Methyl Bromide and Human Health
Methyl bromide affects human health both directly and indirectly. It is a complete biocide that kills most living organisms in soil, agricultural products and in buildings where it is applied. The U.S. Environmental Protection Agency classifies methyl bromide as a Category I acute toxin -- EPA's most deadly category of substances. It is hazardous to people who work with it and those who live near where it is used. As a potent ozone depleter, methyl bromide indirectly increases the health problems caused by exposure to ultraviolet-B radiation, including skin cancer, eye cataracts and suppressed immune systems.
Health Effects of Direct Exposure
Methyl bromide is toxic primarily to the central nervous system and damages lungs, kidneys, eyes and skin. Many symptoms of exposure resemble those of alcohol or drug intoxication: blurred vision, weakness, dizziness, headaches, behavior symptoms resembling psychosis, and lethargy. Death by methyl bromide poisoning is medically described as "intoxication." Recovery from the more severe symptoms of methyl bromide toxicity, such as pneumonia, severe weakness, paralysis, and heart problems, can take days to several months, if it happens at all.
Fetuses may also be harmed by methyl bromide. Toxicology studies indicate that when pregnant animals are exposed to this pesticide, their unborn fetuses can suffer birth defects.(1) Because of the pesticide's ability to cause birth defects in laboratory animals, in 1992 the California Department of Pesticide Regulation restricted the use of methyl bromide in structural fumigation.(2)
Studies show that harmful concentrations of methyl bromide can drift several miles from the site of fumigation, posing a threat to nearby residents and workers who may be exposed to damaging levels through direct inhalation of the gas.(3) Unlike other commonly used pesticides, however, methyl bromide is believed to leave little or no residues in most foods.
Worker Health and Safety
Workers involved in the manufacture and use of methyl bromide run the greatest risk of toxic exposure and resulting injury. The chemical is heavily used in California, where state agencies recorded 148 systemic illnesses, 52 eye injuries, and 60 cases of skin damage caused by methyl bromide between
1982 and 1990.(4) State officials acknowledge that reported pesticide injuries represent just a portion of actual cases. From 1984 to 1990, methyl bromide ranked eighth in order of acute illnesses caused by pesticides in California, even though state law restricts its use to licensed professionals who are trained in safe application techniques.(5)
Farmworkers who follow fumigation tractors to help spread tarps over treated soil are exposed to dangerously high levels of methyl bromide. As a result, California has drastically reduced the number of hours any individual can work in methyl bromide field fumigations.(6) Anecdotal reports from California strawberry and Florida tomato workers describe permanently dimmed eyesight and loss of feeling in fingers, which farmworkers blame on work in methyl bromide fumigated fields. For years, the United Farm Workers has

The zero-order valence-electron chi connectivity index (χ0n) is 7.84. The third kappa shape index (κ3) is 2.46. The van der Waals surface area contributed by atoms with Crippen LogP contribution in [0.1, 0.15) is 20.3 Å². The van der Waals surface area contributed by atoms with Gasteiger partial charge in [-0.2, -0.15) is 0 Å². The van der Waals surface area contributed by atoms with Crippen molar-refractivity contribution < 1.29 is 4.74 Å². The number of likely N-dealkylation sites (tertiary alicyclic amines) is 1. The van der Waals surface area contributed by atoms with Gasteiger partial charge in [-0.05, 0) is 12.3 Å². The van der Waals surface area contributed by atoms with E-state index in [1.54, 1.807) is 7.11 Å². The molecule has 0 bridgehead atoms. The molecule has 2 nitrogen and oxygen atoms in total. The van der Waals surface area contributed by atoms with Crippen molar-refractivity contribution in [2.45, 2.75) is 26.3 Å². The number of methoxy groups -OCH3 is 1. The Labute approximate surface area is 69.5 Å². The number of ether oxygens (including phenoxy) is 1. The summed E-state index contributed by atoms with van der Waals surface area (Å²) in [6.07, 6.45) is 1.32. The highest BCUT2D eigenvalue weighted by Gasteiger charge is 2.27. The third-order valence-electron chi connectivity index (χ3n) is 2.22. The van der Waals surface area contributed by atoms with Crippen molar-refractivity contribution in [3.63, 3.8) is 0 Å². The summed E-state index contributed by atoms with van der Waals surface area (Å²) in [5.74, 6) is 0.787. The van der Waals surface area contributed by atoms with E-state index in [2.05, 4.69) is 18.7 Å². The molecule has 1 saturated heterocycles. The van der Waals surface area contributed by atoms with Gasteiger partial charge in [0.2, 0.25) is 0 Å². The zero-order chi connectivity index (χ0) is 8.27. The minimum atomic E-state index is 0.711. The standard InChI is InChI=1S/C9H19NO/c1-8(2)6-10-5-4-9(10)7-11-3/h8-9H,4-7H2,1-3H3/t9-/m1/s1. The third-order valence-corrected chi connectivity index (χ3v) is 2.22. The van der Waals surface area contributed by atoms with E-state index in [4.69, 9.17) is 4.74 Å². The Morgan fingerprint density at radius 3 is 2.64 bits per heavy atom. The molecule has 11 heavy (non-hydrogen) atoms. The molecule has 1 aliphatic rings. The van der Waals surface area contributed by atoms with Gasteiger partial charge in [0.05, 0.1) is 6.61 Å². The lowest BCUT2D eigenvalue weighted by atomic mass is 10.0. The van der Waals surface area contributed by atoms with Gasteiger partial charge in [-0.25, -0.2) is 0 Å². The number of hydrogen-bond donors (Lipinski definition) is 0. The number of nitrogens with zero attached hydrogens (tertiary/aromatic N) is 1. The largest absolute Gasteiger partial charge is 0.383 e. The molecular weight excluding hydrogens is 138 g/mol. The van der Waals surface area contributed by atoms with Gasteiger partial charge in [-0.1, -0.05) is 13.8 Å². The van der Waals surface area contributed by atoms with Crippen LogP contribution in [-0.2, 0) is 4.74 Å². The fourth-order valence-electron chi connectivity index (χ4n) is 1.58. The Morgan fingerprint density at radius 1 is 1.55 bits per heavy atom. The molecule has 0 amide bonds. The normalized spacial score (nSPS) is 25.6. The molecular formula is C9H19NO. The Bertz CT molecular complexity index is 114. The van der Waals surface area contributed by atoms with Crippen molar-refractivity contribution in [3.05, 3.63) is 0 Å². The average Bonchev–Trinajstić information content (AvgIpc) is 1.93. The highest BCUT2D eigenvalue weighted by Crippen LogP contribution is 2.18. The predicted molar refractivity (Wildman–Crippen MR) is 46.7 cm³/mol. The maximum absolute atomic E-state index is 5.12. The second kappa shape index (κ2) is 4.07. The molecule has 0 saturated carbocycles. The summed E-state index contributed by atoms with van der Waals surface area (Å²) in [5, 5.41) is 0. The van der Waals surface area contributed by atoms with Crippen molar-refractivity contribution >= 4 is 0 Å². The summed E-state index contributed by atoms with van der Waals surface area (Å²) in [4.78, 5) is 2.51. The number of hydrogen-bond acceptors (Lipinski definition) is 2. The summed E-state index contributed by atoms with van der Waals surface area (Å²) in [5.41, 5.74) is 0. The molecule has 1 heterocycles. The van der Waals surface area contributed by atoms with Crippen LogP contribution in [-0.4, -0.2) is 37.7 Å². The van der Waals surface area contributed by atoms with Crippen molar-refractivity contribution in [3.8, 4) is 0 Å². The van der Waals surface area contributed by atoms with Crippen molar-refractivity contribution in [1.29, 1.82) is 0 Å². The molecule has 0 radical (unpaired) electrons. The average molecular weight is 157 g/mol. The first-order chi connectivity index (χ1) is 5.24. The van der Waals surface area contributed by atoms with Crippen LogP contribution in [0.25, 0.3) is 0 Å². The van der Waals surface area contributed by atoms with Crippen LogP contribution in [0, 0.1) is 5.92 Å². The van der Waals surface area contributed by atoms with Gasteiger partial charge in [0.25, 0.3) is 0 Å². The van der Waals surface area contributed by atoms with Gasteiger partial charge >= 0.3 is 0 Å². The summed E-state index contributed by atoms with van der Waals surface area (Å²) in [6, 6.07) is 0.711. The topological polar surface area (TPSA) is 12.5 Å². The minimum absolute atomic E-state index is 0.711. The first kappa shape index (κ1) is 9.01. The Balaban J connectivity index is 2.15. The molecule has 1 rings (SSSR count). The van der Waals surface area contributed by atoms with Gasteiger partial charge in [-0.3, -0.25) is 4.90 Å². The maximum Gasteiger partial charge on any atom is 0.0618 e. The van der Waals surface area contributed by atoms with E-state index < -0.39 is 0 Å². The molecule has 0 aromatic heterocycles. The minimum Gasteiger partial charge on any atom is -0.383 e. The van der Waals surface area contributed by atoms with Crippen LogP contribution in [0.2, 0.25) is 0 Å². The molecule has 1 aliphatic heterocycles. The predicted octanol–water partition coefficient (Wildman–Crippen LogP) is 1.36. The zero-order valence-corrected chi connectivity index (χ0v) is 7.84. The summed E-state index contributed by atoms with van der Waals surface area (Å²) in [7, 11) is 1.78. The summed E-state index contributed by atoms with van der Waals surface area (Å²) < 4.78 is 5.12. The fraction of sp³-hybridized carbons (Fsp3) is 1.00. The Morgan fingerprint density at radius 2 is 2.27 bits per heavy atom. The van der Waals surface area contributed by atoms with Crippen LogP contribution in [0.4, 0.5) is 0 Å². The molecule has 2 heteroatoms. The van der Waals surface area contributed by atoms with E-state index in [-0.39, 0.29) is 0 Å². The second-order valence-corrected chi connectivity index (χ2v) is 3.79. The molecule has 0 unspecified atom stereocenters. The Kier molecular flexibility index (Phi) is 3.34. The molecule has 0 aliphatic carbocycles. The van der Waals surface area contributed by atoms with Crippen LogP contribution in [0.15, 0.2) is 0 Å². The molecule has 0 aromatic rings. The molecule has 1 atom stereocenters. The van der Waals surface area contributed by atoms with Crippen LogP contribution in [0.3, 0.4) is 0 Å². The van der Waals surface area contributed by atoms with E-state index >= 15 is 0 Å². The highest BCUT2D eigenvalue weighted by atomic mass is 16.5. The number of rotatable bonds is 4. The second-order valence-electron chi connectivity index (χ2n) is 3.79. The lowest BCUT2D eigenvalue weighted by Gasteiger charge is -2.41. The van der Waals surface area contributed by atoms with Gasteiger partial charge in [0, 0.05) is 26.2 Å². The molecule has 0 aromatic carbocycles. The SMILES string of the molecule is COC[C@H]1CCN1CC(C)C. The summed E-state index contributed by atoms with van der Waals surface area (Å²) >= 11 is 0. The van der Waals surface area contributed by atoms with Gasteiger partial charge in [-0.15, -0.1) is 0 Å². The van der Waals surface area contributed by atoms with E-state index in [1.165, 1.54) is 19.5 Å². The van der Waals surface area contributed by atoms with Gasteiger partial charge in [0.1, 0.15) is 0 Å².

demanded a ban on the use of methyl bromide since the chemical has been cited as the cause of more occupationally related deaths than any other pesticide in California.(7)
Among processed food workers there is also little protection from the damage methyl bromide can inflict. In 1986, seven union workers in the Diamond Walnut processing plant in Stockton, California, were sent to the hospital as a result of methyl bromide fumigation. Other workers complained of severe headaches and cracked and bleeding lips following fumigation.
Off-site movement of methyl bromide also threatens those near fumigation areas. Neighbors are rarely notified that a toxic gas is being used. In 1992, an off-site drift of methyl bromide from a strawberry field in Oxnard, California, made six people ill.(8) Methyl bromide fumes entered the area after the plastic tarps intended to contain the chemical were removed. In 1987, 140 people were evacuated from a California labor camp and 71 fell ill after children tore holes in a tarp covering a fumigated field.(9)
Ironically, it is precisely the properties that make it valuable as a pesticide that make methyl bromide such a problem for those who work with or live near it. Methyl bromide is readily absorbed into wood, grain and other materials and is released slowly. Slow release of methyl bromide killed two people in Redwood City, California, in 1992, after they reentered their home following fumigation for pest extermination.(10) Fifteen deaths occurred as a result of residential methyl bromide fumigation in California between 1982 and 1990.(11)
Ozone Depletion and Health
Methyl bromide also harms human health indirectly by its significant contribution to ozone loss. The stratospheric ozone shield prevents ultraviolet-B (UV-B) radiation from reaching the Earth's surface (see "Methyl Bromide Destroys the Ozone Layer" factsheet). Depletion of the ozone layer leads to increased UV-B radiation exposure and related health problems, including skin cancer, eye cataracts and suppression of the immune system. It is estimated that for every 1% drop in the ozone layer, the Earth's surface is exposed to a 1-2% increase in harmful UV-B radiation.(12)